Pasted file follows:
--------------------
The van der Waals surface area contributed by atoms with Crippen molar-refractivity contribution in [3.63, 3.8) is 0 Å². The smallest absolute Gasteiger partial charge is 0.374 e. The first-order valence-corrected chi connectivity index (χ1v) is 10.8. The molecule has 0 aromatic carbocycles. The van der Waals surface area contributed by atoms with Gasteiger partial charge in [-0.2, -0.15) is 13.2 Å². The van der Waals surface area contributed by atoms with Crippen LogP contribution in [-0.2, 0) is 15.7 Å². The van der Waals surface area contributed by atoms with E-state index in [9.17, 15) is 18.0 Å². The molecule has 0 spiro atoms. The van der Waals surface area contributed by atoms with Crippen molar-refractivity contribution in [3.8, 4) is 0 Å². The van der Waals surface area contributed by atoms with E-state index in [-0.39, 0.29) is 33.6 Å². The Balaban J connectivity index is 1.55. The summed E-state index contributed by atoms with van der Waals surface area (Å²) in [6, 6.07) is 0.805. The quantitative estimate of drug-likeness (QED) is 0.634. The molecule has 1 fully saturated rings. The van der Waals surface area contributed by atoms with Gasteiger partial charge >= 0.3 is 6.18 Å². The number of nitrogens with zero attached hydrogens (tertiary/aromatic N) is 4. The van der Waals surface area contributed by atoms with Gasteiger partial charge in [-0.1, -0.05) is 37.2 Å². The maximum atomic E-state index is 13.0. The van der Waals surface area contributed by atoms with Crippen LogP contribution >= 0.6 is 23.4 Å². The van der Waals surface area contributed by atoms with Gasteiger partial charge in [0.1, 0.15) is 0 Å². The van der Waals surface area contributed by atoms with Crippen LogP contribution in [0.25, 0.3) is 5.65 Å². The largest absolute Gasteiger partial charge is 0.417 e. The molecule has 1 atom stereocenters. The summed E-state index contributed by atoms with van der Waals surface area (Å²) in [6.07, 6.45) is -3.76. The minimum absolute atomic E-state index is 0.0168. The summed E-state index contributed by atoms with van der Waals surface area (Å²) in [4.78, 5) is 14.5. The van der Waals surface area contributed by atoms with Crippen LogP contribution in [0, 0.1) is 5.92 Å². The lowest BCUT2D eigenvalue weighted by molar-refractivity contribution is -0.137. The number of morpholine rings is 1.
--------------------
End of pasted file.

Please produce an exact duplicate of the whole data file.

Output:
The van der Waals surface area contributed by atoms with Crippen molar-refractivity contribution in [3.63, 3.8) is 0 Å². The smallest absolute Gasteiger partial charge is 0.374 e. The first-order valence-corrected chi connectivity index (χ1v) is 10.8. The molecule has 0 aromatic carbocycles. The van der Waals surface area contributed by atoms with Gasteiger partial charge in [-0.2, -0.15) is 13.2 Å². The van der Waals surface area contributed by atoms with Crippen LogP contribution in [-0.2, 0) is 15.7 Å². The van der Waals surface area contributed by atoms with E-state index in [9.17, 15) is 18.0 Å². The molecule has 0 spiro atoms. The van der Waals surface area contributed by atoms with Crippen molar-refractivity contribution in [3.8, 4) is 0 Å². The van der Waals surface area contributed by atoms with E-state index in [-0.39, 0.29) is 33.6 Å². The Balaban J connectivity index is 1.55. The summed E-state index contributed by atoms with van der Waals surface area (Å²) in [6, 6.07) is 0.805. The quantitative estimate of drug-likeness (QED) is 0.634. The molecule has 1 fully saturated rings. The van der Waals surface area contributed by atoms with Gasteiger partial charge >= 0.3 is 6.18 Å². The number of nitrogens with zero attached hydrogens (tertiary/aromatic N) is 4. The van der Waals surface area contributed by atoms with Gasteiger partial charge in [-0.1, -0.05) is 37.2 Å². The maximum atomic E-state index is 13.0. The van der Waals surface area contributed by atoms with Crippen LogP contribution >= 0.6 is 23.4 Å². The van der Waals surface area contributed by atoms with Gasteiger partial charge in [0.1, 0.15) is 0 Å². The van der Waals surface area contributed by atoms with Crippen LogP contribution in [0.25, 0.3) is 5.65 Å². The largest absolute Gasteiger partial charge is 0.417 e. The molecule has 1 atom stereocenters. The summed E-state index contributed by atoms with van der Waals surface area (Å²) in [6.07, 6.45) is -3.76. The minimum absolute atomic E-state index is 0.0168. The summed E-state index contributed by atoms with van der Waals surface area (Å²) in [4.78, 5) is 14.5. The van der Waals surface area contributed by atoms with Crippen LogP contribution in [0, 0.1) is 5.92 Å². The lowest BCUT2D eigenvalue weighted by molar-refractivity contribution is -0.137. The number of morpholine rings is 1.